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Full Bust Clothing Rules: Who Made Them And Why Do We Care?

I was trawling the internet for dresses this weekend stumbled across some dresses that I really loved. Here’s the first one:

And this was the second one:

The full bust fashion faux pas of the first dress is pretty obvious: the giant ruffle on the chest is a traditional no go. The second dress was full of women telling other women not to buy it if they weren’t tall and skinny; they were concerned that it didn’t hide the fact that they had more fat on their stomach than some women.

All of this got me thinking about fashion rules for full busted women and why we care so much about them. The ruffle thing is obvious. It comes from the more general rule that you shouldn’t wear anything that draws attention to your bust line, which when you think about it seems truly ridiculous. If you’re a full busted woman, your breasts are going to be front and center in pretty much anything you wear. You can’t camouflage them by avoiding ruffles and chest detailing for the rest of your life.

The second dress touches on a larger issue. Full busted and plus size women are encouraged to wear baggier clothes to hide any “figure flaws”. Again, this seems totally silly. Putting on a shirt that imitates a tent won’t make anyone think you’re a 90 pound woman. Instead, it will just make people think that you’re even larger than you are!

Fashion has rules for women of every shape and size and we all spend lots of time eliminating clothing based on them. It also helps us mentally divide ourselves into judgmental categories. Plus size women eliminate all dresses with horizontal stripes while smaller busted women load up on ruffles and avoid dresses that show cleavage. Are we missing out on some great clothes by following the accepted fashion rules?

As I thought about it, I realized that some of my favorite pieces do break those rules. One of my favorite and most flattering work shirts is bright teal and has ruffles all down the front. When I tuck it into a plain colored pencil skirt I look 5 pounds slimmer. Almost all of my clothes hug my figure. I always dress appropriately for the situation but I also avoid baggy clothes at all costs. I once saw myself in a picture wearing a baggy sweatshirt and jeans and I literally looked about 250 pounds. Since then, I’ve never gone back. I’ve also come to terms with my figure. Even if I lose weight, my breasts aren’t going anywhere. Since you’d have to be blind to not notice them, I’ve never bothered to try and hide them or make them look smaller.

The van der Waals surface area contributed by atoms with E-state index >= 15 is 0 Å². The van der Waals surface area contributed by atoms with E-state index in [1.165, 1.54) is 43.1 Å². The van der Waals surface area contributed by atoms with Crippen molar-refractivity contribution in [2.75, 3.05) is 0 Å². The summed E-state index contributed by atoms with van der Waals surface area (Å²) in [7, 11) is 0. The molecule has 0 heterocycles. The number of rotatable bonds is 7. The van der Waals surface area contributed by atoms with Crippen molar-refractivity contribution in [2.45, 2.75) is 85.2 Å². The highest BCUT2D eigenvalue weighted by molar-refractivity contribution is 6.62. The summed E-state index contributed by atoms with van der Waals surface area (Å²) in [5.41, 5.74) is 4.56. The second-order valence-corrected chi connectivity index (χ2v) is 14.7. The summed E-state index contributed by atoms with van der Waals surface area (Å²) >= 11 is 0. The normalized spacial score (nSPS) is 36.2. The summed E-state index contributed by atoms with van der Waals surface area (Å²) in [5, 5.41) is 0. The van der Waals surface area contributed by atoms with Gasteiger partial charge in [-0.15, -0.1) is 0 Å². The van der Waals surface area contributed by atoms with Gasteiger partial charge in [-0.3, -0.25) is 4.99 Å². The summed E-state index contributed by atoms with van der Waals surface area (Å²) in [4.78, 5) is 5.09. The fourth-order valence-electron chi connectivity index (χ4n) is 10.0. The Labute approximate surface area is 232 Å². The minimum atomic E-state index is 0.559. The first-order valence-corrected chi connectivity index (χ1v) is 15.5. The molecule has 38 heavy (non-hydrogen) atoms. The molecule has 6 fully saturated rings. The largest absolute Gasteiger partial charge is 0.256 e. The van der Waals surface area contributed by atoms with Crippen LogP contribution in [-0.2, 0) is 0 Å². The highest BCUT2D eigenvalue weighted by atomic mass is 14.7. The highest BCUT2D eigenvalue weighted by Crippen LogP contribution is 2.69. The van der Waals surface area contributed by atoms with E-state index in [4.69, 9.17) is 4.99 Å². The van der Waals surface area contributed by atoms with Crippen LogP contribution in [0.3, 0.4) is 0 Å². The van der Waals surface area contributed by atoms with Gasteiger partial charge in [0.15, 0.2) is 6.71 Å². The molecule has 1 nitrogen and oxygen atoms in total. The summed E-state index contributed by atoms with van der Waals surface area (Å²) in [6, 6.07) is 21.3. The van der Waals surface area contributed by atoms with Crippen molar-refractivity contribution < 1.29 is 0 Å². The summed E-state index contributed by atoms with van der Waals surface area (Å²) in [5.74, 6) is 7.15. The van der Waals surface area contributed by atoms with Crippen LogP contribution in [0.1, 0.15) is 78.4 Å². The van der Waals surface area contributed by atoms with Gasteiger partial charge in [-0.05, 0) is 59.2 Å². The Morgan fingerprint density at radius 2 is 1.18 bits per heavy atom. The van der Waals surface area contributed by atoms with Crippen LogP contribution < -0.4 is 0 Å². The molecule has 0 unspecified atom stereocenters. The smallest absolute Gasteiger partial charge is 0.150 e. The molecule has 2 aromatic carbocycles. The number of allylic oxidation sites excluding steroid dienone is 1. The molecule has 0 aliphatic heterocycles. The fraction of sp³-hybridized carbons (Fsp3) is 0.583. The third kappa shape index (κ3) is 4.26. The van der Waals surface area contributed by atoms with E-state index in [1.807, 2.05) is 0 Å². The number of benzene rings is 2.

Today I’d love it if you’d comment and tell me what fashion rules you break on a regular basis and why. And maybe I’ll get brave and try out that dress with the ruffle on it.

13 Comments

  1. Jame (@jameane)

    I finally broke the tuck-in-your-blouse with a skirt look. Banned for short-waisted women like myself. And the first time I did it, I got so many compliments on my outfit….

    I have broken the ruffle rule. And the skinny jean rule (I wear these all the time, even though my legs are decidedly not skinny and I am sort of pear shaped). Rules are made for breaking. Or at least experimenting.

    • I’ll have to try that! I always tuck in my blouses with a skirt, but I have one that might look great untucked. It’s actually meant to be a tunic style top originally. I also want to try skinny jeans.

  2. I don’t know where most of the fashion rules come from. Further more I kinda wonder how many women truly know their body type. I seen a of women hate one body part or another and that body part isn’t all that “bad” I.e. When I as a skinny I hated my legs, but now that I’m chunky I realize that I have small leg and hips. And I was probably more “in proportion” when I was thinner than I thought at the time.

    I would love to see a blog called Hit or Miss: breaking fashion rules.

    • I think body type can be hard to identify. I’m technically an hourglass, but I sure don’t look or feel like one most of the time. I don’t dress like one all the time either, but I probably should. I’ve seen lots of good guides to figuring out your body type but I don’t know if there is a good standard one around.

  3. There are so many great options for big busted women. I think the only thing I shy away from are button down shirts. But I have avoided those for so long, I have a fantastic word wardrobe with many dresses, wrap dresses, skirt, shirts and what not that completely flatter my tits. I don’t wear any tents, I do a lot of wrap dresses, jersey materials that are hugging the figure, a-line dresses. Many I can get a standard stores as well. It’s a hit or miss, but no matter what body type, you always have to try things on 🙂